One technique for assessing the goodness-of-fit in a logistic regression model is to examine the percentage of the time that our model was “right.” What does it mean to be correct in this situation? The response variable is binary, but the predictions generated by the model are quantities on \([0,1]\). A simple way to **classify** the fitted values of our model is to simply round them off. Once we do this, we can tabulate how often the rounded-off probability from the model agrees with the actual response variable.

```
## # A tibble: 4 x 3
## # Groups: GOOD [2]
## GOOD predictGOOD n
## <dbl> <dbl> <int>
## 1 0 0 7
## 2 0 1 132
## 3 1 0 6
## 4 1 1 894
```

- How many observations did we correct? How many incorrect?
- Are we doing better than just using the mean?

Of course, there are many more sophisticated ways to **assess** a logistic regression model.

## 11.10 Multiple logistic regression

Just as with linear regression, we can use arbitrarily many predictors in our logistic regression model.

Try generating a model with multiple predictor variables.

```
logm2 <- glm(GOOD~distance+togo, data = football, family = binomial)
logm2_augment <- augment(logm2)
```

Is it better than the simple logistic model? How can you tell?

## 11.11 strings and factors

Sometimes you have messy character strings in your data, and you want to do something with them. The package `stringr`

has lots of utilities, but even more often when I reach for that package I want the `separate`

function from the `tidyr`

package.

Let’s look at the RailsTrails dataset. This is technically `data(RailsTrails, package = "Stat2Data")`

, but again, I wrote it out to a .csv to give you more practice downloading and importing data. It is available on my GitHub.

Maybe we want to know about the suffixes (?) of the street names. In other words, are they St, Dr, etc? Let’s use separate to pull that variable apart into two.

```
RailsTrails %>%
separate(StreetName, into = c("name", "kind"),
sep = " ", remove = FALSE, extra = "merge") %>%
select(StreetName, name, kind)
```

```
## # A tibble: 104 x 3
## StreetName name kind
## <chr> <chr> <chr>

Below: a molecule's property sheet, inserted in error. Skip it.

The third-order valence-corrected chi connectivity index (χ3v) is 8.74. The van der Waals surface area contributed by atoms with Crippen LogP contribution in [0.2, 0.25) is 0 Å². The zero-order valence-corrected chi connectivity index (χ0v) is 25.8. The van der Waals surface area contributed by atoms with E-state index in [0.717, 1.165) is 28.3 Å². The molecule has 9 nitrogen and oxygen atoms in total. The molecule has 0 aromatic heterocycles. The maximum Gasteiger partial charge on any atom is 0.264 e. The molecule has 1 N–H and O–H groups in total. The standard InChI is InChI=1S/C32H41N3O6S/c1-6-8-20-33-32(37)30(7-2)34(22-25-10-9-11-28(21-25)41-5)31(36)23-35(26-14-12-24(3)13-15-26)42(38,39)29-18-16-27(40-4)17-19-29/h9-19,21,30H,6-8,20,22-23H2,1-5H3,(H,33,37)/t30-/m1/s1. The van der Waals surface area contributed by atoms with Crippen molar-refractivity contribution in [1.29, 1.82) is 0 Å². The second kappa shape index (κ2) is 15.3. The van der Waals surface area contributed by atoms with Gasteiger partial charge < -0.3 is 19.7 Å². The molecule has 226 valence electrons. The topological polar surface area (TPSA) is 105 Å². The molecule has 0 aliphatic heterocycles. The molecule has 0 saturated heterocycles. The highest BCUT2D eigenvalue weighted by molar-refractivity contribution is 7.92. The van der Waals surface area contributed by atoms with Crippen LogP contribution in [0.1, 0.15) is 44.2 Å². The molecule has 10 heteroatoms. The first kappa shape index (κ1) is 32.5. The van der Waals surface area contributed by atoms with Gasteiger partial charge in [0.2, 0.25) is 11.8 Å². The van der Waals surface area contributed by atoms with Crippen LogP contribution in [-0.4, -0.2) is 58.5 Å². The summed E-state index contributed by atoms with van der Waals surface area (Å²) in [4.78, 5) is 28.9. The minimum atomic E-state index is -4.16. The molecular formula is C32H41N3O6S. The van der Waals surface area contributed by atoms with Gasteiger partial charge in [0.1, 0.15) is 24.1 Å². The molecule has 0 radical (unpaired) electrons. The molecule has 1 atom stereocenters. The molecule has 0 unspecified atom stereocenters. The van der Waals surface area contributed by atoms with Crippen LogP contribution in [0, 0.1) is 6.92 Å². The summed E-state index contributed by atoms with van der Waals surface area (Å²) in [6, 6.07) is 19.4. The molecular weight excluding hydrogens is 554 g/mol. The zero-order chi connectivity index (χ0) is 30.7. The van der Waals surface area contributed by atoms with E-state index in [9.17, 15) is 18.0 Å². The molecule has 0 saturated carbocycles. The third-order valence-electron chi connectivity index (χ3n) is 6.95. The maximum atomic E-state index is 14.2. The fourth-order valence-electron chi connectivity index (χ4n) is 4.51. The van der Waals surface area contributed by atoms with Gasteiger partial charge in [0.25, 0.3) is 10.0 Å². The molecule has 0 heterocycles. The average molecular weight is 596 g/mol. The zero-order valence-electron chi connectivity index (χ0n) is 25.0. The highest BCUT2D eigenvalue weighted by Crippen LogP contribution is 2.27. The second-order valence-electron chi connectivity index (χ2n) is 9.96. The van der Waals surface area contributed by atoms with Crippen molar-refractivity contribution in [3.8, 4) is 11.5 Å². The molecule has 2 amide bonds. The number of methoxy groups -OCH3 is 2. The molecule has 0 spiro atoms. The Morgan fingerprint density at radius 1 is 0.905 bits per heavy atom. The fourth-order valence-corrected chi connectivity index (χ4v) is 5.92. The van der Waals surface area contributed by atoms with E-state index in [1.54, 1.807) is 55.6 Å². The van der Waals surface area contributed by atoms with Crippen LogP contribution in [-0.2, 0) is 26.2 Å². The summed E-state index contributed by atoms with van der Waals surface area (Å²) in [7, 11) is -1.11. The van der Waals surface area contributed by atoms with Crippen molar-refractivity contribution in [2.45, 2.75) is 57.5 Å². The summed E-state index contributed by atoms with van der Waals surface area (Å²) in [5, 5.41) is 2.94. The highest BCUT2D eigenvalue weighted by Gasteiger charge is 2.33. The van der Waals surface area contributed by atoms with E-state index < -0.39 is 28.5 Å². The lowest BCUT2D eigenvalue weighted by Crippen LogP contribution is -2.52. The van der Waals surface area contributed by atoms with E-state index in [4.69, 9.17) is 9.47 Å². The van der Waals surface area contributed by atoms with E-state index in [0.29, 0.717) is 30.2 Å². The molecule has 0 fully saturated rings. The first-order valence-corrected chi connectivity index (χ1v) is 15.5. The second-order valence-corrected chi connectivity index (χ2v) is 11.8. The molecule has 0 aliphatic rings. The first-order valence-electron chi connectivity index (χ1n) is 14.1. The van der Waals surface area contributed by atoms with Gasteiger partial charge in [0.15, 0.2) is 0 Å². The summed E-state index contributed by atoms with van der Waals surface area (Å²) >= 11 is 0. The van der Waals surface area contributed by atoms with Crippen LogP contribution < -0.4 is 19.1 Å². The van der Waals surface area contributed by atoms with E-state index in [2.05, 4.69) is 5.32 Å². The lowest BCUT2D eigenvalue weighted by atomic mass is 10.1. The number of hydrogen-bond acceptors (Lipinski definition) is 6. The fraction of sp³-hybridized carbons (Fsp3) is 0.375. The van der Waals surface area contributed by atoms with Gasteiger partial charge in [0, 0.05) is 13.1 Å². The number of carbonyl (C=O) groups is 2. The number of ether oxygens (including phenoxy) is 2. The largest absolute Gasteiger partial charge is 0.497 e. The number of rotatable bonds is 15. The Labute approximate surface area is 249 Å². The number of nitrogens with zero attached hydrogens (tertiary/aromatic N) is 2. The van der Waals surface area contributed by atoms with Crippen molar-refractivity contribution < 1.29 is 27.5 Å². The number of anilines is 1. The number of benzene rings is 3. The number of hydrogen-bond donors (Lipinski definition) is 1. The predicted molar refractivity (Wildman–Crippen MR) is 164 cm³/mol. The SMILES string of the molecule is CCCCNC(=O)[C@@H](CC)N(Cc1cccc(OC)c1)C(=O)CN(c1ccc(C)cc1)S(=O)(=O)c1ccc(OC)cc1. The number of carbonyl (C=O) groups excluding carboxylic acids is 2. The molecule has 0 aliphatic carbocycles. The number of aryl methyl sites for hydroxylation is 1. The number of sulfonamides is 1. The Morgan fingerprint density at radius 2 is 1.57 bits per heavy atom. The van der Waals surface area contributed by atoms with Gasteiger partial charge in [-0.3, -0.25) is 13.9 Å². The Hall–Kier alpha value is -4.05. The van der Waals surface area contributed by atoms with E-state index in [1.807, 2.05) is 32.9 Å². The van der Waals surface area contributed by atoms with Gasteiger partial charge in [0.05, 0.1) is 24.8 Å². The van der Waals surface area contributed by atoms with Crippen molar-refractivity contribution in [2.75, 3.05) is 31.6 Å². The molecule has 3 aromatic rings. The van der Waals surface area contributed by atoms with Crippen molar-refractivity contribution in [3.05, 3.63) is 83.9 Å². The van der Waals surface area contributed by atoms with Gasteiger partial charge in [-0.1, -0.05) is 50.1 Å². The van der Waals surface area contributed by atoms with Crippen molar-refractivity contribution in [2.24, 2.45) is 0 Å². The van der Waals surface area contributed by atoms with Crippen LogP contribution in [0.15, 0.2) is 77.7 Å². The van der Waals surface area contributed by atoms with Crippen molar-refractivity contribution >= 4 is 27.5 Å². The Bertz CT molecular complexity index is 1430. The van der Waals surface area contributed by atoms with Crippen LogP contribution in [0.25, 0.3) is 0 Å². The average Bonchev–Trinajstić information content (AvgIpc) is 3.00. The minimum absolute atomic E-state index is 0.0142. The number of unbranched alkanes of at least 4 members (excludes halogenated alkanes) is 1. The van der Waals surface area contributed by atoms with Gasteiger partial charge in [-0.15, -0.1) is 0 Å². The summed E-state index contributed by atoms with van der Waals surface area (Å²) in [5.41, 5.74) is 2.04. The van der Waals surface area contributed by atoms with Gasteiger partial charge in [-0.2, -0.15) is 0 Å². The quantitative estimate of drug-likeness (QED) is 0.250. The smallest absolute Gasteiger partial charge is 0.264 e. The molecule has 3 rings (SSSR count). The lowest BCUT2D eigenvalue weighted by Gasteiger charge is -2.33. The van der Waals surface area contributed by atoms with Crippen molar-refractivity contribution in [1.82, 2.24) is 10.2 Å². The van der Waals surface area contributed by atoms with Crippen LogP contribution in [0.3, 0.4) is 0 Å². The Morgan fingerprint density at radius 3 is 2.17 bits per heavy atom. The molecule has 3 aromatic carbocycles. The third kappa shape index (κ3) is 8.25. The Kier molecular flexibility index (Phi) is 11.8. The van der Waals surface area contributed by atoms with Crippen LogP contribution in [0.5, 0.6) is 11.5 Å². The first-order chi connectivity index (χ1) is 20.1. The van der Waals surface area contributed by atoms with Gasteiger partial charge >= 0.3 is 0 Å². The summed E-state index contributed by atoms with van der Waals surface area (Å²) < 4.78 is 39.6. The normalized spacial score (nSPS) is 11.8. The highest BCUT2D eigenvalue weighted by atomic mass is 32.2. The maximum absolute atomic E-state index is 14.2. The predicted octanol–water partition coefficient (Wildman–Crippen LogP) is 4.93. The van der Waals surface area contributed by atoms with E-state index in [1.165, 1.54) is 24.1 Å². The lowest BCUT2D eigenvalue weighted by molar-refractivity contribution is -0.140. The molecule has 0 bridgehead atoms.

## 1 Acrebrook Drive Acrebrook Drive
## 2 Autumn Dr Autumn Dr
## 3 Bridge Road Bridge Road
## 4 Bridge Road Bridge Road
## 5 Bridge Road Bridge Road
## 6 Brierwood Drive Brierwood Drive
## 7 Bright Avenue Bright Avenue
## 8 Bright Street Bright Street
## 9 Burts Pit Rd Burts Pit Rd
## 10 Burts Pit Rd Burts Pit Rd
## # … with 94 more rows
```

this isn’t quite what we wanted. Weird! Like I said, `separate`

is the solution to many woes.

Today, we need to do something a little more complicated. Let’s try a `stringr`

function.

```
library(stringr)
library(purrr)
RailsTrails %>%
mutate(pieces = str_split(StreetName, " ")) %>%
select(StreetName, pieces) %>%
mutate(last_piece = map_chr(pieces, ~ .x[length(.x)]))
```

```
## # A tibble: 104 x 3
## StreetName pieces last_piece
## <chr> <list> <chr>
## 1 Acrebrook Drive <chr [2]> Drive
## 2 Autumn Dr <chr [2]> Dr
## 3 Bridge Road <chr [2]> Road
## 4 Bridge Road <chr [2]> Road
## 5 Bridge Road <chr [2]> Road
## 6 Brierwood Drive <chr [2]> Drive
## 7 Bright Avenue <chr [2]> Avenue
## 8 Bright Street <chr [2]> Street
## 9 Burts Pit Rd <chr [3]> Rd
## 10 Burts Pit Rd <chr [3]> Rd
## # … with 94 more rows
```

Eek, that one is pretty complicated! Let’s try something a little simpler,

```
RailsTrails %>%
mutate(last_piece = word(StreetName, start = -1)) %>%
select(StreetName, last_piece)
```

```
## # A tibble: 104 x 2
## StreetName last_piece
## <chr> <chr>
## 1 Acrebrook Drive Drive
## 2 Autumn Dr Dr
## 3 Bridge Road Road
## 4 Bridge Road Road
## 5 Bridge Road Road